Journal of Autism and Developmental Disorders

, Volume 38, Issue 6, pp 1036–1046 | Cite as

Trends in Autism Prevalence: Diagnostic Substitution Revisited

  • Helen Coo
  • Hélène Ouellette-Kuntz
  • Jennifer E. V. Lloyd
  • Liza Kasmara
  • Jeanette J. A. Holden
  • M. E. Suzanne Lewis
Original Paper

Abstract

There has been little evidence to support the hypothesis that diagnostic substitution may contribute to increases in the administrative prevalence of autism. We examined trends in assignment of special education codes to British Columbia (BC) school children who had an autism code in at least 1 year between 1996 and 2004, inclusive. The proportion of children with an autism code increased from 12.3/10,000 in 1996 to 43.1/10,000 in 2004; 51.9% of this increase was attributable to children switching from another special education classification to autism (16.0/10,000). Taking into account the reverse situation (children with an autism code switching to another special education category (5.9/10.000)), diagnostic substitution accounted for at least one-third of the increase in autism prevalence over the study period.

Keywords

Autism Autistic disorder Diagnostic substitution Prevalence Edudata Canada British Columbia Ministry of Education 

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Copyright information

© Springer Science+Business Media, LLC 2007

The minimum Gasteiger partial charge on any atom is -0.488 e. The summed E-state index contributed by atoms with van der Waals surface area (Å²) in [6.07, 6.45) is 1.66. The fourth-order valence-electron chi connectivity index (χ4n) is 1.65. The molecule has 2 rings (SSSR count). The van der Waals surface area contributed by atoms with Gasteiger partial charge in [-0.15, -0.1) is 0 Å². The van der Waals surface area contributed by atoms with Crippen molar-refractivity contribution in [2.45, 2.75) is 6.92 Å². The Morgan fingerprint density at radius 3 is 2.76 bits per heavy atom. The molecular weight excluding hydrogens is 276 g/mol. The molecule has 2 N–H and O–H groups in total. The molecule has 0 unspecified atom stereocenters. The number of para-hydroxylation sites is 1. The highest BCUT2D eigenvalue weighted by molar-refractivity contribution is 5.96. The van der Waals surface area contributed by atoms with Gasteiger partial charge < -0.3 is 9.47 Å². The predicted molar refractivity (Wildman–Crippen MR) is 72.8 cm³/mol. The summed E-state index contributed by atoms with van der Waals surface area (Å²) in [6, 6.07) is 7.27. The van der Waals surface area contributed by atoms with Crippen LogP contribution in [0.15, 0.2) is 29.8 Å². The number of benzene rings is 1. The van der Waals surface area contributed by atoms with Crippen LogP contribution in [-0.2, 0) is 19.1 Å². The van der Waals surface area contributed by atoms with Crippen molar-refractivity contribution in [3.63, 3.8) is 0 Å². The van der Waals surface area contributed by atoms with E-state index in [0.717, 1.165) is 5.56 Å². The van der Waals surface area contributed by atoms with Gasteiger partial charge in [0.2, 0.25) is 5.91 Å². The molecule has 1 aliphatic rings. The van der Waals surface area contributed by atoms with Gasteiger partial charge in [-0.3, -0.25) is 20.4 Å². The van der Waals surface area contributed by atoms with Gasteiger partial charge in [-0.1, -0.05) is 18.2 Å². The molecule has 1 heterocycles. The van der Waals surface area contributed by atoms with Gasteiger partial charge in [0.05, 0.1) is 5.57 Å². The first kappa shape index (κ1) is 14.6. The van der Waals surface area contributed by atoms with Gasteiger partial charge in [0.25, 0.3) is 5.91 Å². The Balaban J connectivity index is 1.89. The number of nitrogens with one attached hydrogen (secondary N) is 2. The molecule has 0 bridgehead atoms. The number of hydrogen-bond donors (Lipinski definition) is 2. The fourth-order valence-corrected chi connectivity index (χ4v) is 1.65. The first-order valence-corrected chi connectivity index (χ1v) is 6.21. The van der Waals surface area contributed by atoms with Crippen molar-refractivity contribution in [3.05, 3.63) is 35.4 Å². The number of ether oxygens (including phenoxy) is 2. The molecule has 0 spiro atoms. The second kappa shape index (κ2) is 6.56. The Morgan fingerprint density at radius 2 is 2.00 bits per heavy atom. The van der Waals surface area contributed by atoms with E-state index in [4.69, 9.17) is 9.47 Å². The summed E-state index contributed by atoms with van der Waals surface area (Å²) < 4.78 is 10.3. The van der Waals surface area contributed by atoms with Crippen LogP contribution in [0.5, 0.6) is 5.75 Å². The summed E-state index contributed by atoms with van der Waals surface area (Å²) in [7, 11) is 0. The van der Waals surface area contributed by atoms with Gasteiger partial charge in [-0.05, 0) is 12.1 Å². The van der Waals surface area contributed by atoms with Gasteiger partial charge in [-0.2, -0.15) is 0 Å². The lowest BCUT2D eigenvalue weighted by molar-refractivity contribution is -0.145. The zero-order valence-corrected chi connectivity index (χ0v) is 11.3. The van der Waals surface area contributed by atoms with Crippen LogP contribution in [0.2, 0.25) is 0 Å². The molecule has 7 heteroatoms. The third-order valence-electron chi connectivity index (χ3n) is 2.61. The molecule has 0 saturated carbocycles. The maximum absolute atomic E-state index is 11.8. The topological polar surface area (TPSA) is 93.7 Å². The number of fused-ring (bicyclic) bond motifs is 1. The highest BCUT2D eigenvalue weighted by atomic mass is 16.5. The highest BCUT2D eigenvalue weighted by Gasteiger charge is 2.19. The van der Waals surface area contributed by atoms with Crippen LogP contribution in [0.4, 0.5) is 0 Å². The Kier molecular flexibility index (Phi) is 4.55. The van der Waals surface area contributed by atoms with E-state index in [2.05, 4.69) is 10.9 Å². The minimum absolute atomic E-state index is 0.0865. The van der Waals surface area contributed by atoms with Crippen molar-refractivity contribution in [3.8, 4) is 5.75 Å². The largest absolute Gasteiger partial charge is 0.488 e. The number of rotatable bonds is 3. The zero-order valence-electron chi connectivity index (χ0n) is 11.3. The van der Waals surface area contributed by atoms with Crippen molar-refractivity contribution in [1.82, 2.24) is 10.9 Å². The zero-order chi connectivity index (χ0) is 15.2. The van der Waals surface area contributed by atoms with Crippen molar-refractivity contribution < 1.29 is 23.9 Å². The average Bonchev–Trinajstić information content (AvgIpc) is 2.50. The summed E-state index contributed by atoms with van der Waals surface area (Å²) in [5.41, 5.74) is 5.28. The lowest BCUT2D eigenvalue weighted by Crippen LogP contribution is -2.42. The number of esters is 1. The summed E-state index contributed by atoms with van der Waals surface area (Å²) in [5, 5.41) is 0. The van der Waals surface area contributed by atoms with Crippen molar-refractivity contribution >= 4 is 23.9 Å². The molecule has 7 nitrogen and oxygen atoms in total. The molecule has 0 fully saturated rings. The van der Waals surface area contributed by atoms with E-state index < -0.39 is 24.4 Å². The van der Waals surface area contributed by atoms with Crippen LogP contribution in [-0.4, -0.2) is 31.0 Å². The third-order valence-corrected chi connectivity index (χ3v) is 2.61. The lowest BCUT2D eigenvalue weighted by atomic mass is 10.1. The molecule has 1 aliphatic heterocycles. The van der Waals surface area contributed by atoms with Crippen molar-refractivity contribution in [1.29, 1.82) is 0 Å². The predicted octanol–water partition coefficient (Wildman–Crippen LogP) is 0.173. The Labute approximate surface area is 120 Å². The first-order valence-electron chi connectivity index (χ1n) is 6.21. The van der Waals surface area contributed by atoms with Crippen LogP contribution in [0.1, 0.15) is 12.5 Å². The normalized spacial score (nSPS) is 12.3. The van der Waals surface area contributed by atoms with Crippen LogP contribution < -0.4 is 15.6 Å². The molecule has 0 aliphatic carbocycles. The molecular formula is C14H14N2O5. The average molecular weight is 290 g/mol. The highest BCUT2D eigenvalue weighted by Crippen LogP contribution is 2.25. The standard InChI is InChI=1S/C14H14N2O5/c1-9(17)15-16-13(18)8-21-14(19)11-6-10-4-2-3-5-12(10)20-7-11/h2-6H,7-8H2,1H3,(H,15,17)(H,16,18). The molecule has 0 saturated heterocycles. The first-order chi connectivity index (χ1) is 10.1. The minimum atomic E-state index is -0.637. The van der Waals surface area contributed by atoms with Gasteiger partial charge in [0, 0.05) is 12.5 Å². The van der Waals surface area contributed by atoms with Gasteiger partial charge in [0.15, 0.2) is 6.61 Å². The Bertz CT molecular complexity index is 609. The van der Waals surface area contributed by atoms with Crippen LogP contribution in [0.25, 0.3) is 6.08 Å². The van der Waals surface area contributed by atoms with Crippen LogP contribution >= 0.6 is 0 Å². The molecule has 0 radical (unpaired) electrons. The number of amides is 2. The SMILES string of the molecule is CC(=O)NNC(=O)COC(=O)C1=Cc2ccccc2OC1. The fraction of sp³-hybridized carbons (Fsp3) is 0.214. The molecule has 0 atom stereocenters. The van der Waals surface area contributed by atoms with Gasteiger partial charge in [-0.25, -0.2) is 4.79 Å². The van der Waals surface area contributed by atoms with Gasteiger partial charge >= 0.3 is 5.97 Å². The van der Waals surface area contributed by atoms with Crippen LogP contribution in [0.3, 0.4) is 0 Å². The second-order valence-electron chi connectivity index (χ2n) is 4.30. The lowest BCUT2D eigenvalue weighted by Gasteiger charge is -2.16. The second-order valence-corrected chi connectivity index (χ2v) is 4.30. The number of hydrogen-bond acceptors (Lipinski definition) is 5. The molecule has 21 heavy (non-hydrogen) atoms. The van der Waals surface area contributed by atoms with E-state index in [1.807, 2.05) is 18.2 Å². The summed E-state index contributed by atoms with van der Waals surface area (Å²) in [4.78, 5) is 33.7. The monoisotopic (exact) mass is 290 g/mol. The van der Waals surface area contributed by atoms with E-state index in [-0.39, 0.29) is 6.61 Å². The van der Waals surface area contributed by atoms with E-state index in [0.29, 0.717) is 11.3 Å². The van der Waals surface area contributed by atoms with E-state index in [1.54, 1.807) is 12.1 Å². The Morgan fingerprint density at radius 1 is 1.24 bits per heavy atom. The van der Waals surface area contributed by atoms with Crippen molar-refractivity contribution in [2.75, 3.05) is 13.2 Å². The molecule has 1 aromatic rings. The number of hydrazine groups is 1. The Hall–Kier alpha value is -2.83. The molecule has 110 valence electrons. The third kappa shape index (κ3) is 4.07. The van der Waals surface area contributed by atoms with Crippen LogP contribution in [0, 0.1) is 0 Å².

Authors and Affiliations

  • Helen Coo
    • 1
  • Hélène Ouellette-Kuntz
    • 1
    • 2
  • Jennifer E. V. Lloyd
    • 3
    • 4
  • Liza Kasmara
    • 5
    • 6
  • Jeanette J. A. Holden
    • 2
    • 7
  • M. E. Suzanne Lewis
    • 5
    • 8
  1. 1.Department of Community Health and EpidemiologyQueen’s University, c/o Ongwanada Resource CentreKingstonCanada
  2. 2.Department of PsychiatryQueen’s University, OngwanadaKingstonCanada
  3. 3.Edudata Canada, Faculty of EducationUniversity of British ColumbiaVancouverCanada
  4. 4.Human Early Learning Partnership (HELP)VancouverCanada
  5. 5.Department of Medical GeneticsUniversity of British ColumbiaVancouverCanada
  6. 6.Department of Human Development, Teachers CollegeColumbia UniversityNew YorkUSA
  7. 7.Department of PhysiologyQueen’s University, OngwanadaKingstonCanada
  8. 8.Department of Medical Genetics, BC Children’s and Women’s Health CenterChild & Family Research InstituteVancouverCanada

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